Two, the performance standards are so vague that they fail to define the education which teachers are supposed to teach, students are supposed to learn, and parents are supposed to understand. PED does not define words like “explain” or “describe” so that teachers can apply “standards” consistently and fairly. The standards do not indicate what teachers are supposed to know in order to teach or specify what students are supposed to learn. Supervisors cannot know whether teachers are teaching social studies well or poorly. The standards are so vague that the public, especially parents or guardians, cannot know the content of public education.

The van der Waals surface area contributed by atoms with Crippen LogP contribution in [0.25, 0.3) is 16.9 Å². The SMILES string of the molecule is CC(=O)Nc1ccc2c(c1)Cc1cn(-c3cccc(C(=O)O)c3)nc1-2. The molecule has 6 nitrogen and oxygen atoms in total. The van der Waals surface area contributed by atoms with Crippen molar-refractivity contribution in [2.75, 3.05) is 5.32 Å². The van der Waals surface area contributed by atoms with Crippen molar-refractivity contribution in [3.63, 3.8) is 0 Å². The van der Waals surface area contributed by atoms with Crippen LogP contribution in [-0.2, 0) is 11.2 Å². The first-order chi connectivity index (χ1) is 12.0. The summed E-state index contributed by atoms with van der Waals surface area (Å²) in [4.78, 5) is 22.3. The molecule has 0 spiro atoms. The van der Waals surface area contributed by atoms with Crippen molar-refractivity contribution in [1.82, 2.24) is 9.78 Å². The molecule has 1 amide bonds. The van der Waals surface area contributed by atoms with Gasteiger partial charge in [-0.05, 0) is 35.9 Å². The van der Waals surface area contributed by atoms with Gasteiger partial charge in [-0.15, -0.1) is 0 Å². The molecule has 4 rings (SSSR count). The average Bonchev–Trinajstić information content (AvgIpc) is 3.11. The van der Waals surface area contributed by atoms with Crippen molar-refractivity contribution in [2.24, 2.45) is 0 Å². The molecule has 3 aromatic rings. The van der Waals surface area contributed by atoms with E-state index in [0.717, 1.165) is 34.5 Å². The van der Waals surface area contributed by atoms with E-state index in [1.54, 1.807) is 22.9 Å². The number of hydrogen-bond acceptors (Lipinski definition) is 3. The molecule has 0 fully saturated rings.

Three, many performance standards are simply unrealistic, especially at grade level. Under “Ethnic, Cultural and Identity Performance Standards”; then under “Diversity and Identity”; then under “Kindergarten,” one such standard is: “Identify how their family does things both the same as and different from how other people do things.” Do six-year-olds know how other people do things? Do they know whether these things are relevant to diversity and identity? Or another standard: “Describe their family history, culture, and past to current contributions of people in their main identity groups.” (A proficient writer would have hyphenated the compound adjective to avoid confusing the reader.) Do six-year-olds know so much about these things in relation to their “identity group”? Since teachers obviously do not teach them about these other people and have not taught them about these groups, why are these and similar items in the curriculum; or do teachers assign them to go home and collect this information?